I still love Media Browser, I just want to throw that out there. However, reality tells me that I must have options. Microsoft has made it obvious that Media Center is no longer considered an integral part of their operating system when they decided to make it a paid option for Windows 8. All this tells me is that they are trying to ween us all off of it – plain and simple. So, fact is, when it goes, Media Browser goes and thus, your supernatural supreme being of choice will have spited thousands of precious kittens. What lies in the aftermath?
For the longest time, I have tried to get a grasp of XBMC to make it out of the Media Center apocalypse. Unfortunately for me, it only wanted me to start an apocalypse of my own. I just could never get it the way I wanted it. It refuses to become my bitch…what’s a guy to do? Then I came across something that made angels sing – Plex. I gave it a quick go nearly a year ago and was really impressed. What made me run was that it didn’t have any agents to pull in any local metadata that I already had – major bummer.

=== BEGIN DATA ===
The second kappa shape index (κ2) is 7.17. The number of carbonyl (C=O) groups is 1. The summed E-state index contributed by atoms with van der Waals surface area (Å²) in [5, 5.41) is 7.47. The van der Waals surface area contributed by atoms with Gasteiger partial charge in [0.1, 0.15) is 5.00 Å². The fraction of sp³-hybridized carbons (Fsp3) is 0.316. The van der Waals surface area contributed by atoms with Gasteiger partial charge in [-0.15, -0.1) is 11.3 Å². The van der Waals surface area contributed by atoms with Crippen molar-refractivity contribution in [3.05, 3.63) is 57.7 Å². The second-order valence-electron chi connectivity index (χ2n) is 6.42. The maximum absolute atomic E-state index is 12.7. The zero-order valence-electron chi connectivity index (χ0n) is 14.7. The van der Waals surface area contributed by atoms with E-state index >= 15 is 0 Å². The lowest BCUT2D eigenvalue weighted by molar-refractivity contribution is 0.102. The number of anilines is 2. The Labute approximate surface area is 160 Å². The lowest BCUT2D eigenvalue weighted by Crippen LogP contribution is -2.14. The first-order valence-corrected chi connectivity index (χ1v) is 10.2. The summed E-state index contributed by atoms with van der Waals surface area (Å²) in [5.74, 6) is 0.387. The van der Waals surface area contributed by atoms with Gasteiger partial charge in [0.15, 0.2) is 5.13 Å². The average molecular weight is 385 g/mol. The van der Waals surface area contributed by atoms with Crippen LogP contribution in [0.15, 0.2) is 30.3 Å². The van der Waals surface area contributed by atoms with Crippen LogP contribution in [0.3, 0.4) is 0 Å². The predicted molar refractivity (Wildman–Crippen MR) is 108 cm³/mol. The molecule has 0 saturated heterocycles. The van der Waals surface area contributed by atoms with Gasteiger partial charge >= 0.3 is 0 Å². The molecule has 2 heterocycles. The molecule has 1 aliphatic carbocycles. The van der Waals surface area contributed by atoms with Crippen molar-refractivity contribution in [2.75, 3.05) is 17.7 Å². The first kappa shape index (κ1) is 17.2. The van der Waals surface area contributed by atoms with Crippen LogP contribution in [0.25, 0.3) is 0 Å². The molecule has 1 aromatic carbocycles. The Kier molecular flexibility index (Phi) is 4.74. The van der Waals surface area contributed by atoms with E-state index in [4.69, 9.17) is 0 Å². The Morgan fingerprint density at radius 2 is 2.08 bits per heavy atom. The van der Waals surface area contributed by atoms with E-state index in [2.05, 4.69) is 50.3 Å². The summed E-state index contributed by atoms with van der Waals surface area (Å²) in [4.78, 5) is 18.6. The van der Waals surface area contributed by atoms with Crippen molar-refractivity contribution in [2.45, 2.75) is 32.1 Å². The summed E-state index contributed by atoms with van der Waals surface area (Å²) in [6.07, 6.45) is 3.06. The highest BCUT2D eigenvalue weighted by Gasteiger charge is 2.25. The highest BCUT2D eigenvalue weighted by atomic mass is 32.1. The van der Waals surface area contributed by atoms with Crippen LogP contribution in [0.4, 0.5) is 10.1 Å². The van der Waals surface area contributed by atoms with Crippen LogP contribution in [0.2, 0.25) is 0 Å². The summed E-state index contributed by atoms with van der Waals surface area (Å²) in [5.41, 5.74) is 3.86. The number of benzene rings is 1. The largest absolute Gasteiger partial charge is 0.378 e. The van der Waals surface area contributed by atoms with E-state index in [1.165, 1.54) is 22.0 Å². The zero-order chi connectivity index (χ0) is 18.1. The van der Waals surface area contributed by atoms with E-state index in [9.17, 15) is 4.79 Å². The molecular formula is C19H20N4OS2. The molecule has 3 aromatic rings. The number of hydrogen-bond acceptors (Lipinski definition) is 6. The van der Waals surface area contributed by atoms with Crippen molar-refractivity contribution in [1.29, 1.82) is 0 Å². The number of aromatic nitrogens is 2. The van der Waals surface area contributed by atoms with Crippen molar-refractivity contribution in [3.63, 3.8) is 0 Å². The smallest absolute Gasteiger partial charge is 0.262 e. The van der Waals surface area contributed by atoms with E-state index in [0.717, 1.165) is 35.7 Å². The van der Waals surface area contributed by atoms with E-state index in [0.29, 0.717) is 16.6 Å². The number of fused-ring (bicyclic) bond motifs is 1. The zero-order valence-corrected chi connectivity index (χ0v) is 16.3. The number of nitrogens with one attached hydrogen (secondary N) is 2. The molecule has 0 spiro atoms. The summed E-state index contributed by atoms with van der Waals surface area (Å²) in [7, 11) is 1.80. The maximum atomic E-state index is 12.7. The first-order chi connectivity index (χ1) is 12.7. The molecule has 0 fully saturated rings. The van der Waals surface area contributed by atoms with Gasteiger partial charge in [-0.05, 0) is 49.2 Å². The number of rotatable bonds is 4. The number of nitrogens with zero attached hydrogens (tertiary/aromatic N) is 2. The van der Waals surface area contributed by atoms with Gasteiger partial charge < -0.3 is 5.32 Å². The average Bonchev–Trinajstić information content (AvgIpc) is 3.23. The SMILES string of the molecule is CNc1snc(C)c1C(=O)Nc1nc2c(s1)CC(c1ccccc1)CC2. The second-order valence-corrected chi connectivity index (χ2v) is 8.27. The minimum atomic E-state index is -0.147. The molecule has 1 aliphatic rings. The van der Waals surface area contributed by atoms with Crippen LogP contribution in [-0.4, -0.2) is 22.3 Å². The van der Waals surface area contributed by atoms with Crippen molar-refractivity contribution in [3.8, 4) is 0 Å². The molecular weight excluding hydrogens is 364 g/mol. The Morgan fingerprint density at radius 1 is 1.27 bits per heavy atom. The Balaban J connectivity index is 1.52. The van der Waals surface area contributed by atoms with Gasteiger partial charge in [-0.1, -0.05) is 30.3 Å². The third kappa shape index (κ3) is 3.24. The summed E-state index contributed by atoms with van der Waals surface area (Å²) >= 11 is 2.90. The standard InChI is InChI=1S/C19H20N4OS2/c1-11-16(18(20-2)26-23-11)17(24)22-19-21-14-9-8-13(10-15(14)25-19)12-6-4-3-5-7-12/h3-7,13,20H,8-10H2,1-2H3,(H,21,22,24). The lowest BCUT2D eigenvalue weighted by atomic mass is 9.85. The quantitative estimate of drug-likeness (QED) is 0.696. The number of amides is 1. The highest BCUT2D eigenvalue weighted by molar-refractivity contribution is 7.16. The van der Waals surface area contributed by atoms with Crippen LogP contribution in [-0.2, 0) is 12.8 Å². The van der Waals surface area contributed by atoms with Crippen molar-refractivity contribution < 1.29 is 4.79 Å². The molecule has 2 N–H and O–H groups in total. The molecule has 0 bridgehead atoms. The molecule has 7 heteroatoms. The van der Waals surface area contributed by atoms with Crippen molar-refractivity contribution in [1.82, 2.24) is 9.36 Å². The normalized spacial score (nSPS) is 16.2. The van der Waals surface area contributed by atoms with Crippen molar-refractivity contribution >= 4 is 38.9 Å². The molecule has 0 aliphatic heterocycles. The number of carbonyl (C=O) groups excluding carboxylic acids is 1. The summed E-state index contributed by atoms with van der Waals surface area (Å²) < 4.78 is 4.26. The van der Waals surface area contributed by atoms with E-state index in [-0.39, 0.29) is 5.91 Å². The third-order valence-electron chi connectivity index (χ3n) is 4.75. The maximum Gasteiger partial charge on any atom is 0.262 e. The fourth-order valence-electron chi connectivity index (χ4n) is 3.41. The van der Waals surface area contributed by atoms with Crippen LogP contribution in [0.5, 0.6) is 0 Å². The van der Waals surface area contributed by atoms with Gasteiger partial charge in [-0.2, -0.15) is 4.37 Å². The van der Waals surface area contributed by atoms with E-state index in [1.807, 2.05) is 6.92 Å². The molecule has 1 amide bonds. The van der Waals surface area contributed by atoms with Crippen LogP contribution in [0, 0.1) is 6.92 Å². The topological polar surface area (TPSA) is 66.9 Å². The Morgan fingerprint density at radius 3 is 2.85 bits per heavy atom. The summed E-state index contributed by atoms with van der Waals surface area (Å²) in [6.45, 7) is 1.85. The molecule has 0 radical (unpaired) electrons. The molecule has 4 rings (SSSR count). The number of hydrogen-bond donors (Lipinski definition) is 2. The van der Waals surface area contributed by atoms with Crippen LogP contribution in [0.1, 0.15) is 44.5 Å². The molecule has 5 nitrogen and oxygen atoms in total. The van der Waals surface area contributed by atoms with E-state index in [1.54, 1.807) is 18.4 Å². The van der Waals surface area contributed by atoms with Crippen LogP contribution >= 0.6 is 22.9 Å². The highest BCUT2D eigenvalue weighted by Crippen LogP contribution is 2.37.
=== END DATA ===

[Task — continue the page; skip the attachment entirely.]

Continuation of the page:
Well, not long ago, this guy, took some code that someone else wrote and made it work for Plex, bringing glorious .nfo support to Plex! This was terrific, except it didn’t work all the way for me when I tried it roughly six months ago. Occasionally I would check back to see what progress was made and yesterday angels sang. It appeared the only thing holding me back before, the TV .nfo importer, was finally working well enough to give Plex another go. Off to download and install I went…